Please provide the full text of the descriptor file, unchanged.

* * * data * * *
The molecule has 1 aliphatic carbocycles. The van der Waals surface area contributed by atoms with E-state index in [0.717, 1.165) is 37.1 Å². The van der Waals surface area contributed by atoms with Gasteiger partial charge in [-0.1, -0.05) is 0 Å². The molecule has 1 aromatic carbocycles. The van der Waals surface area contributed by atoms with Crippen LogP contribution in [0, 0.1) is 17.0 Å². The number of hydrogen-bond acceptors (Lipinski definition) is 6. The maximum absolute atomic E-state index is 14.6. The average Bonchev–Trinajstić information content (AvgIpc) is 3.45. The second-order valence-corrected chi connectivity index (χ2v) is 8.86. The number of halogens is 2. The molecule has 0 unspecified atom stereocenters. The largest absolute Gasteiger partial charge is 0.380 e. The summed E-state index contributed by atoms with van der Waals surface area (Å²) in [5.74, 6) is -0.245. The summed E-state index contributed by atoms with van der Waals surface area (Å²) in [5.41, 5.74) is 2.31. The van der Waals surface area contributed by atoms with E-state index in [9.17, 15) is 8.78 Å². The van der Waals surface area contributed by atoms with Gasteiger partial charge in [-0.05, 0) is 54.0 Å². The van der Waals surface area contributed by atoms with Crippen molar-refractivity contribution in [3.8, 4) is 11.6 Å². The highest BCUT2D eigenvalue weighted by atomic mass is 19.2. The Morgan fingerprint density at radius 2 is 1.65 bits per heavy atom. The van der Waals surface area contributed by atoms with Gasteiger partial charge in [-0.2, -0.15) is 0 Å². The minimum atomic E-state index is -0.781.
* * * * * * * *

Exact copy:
The molecule has 1 aliphatic carbocycles. The van der Waals surface area contributed by atoms with E-state index in [0.717, 1.165) is 37.1 Å². The van der Waals surface area contributed by atoms with Gasteiger partial charge in [-0.1, -0.05) is 0 Å². The molecule has 1 aromatic carbocycles. The van der Waals surface area contributed by atoms with Crippen LogP contribution in [0, 0.1) is 17.0 Å². The number of hydrogen-bond acceptors (Lipinski definition) is 6. The maximum absolute atomic E-state index is 14.6. The average Bonchev–Trinajstić information content (AvgIpc) is 3.45. The second-order valence-corrected chi connectivity index (χ2v) is 8.86. The number of halogens is 2. The molecule has 0 unspecified atom stereocenters. The largest absolute Gasteiger partial charge is 0.380 e. The summed E-state index contributed by atoms with van der Waals surface area (Å²) in [5.74, 6) is -0.245. The summed E-state index contributed by atoms with van der Waals surface area (Å²) in [5.41, 5.74) is 2.31. The van der Waals surface area contributed by atoms with E-state index in [9.17, 15) is 8.78 Å². The van der Waals surface area contributed by atoms with Gasteiger partial charge in [-0.05, 0) is 54.0 Å². The van der Waals surface area contributed by atoms with Crippen molar-refractivity contribution in [3.8, 4) is 11.6 Å². The highest BCUT2D eigenvalue weighted by atomic mass is 19.2. The Morgan fingerprint density at radius 2 is 1.65 bits per heavy atom. The van der Waals surface area contributed by atoms with Gasteiger partial charge in [-0.2, -0.15) is 0 Å². The minimum atomic E-state index is -0.781.